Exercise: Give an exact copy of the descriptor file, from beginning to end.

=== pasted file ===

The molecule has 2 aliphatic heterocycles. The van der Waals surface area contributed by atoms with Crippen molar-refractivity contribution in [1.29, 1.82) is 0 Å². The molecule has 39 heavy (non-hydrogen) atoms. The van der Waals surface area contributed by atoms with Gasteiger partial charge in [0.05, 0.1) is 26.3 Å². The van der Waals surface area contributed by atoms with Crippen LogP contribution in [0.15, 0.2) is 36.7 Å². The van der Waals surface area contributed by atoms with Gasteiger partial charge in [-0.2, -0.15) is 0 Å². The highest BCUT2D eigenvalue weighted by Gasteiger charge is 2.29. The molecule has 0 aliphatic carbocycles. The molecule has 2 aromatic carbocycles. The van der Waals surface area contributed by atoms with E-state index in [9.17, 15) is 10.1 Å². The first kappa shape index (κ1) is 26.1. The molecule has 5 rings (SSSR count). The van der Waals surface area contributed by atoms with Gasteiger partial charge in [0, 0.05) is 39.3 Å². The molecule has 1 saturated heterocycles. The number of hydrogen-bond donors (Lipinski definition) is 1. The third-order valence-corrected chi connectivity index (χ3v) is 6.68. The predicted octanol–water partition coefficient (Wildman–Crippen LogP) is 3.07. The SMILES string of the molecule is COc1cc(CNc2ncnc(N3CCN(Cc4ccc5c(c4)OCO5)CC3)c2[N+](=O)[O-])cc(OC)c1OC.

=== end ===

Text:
The molecule has 2 aliphatic heterocycles. The van der Waals surface area contributed by atoms with Crippen molar-refractivity contribution in [1.29, 1.82) is 0 Å². The molecule has 39 heavy (non-hydrogen) atoms. The van der Waals surface area contributed by atoms with Gasteiger partial charge in [0.05, 0.1) is 26.3 Å². The van der Waals surface area contributed by atoms with Crippen LogP contribution in [0.15, 0.2) is 36.7 Å². The van der Waals surface area contributed by atoms with Gasteiger partial charge in [-0.2, -0.15) is 0 Å². The highest BCUT2D eigenvalue weighted by Gasteiger charge is 2.29. The molecule has 0 aliphatic carbocycles. The molecule has 2 aromatic carbocycles. The van der Waals surface area contributed by atoms with E-state index in [9.17, 15) is 10.1 Å². The first kappa shape index (κ1) is 26.1. The molecule has 5 rings (SSSR count). The van der Waals surface area contributed by atoms with Gasteiger partial charge in [0, 0.05) is 39.3 Å². The molecule has 1 saturated heterocycles. The number of hydrogen-bond donors (Lipinski definition) is 1. The third-order valence-corrected chi connectivity index (χ3v) is 6.68. The predicted octanol–water partition coefficient (Wildman–Crippen LogP) is 3.07. The SMILES string of the molecule is COc1cc(CNc2ncnc(N3CCN(Cc4ccc5c(c4)OCO5)CC3)c2[N+](=O)[O-])cc(OC)c1OC.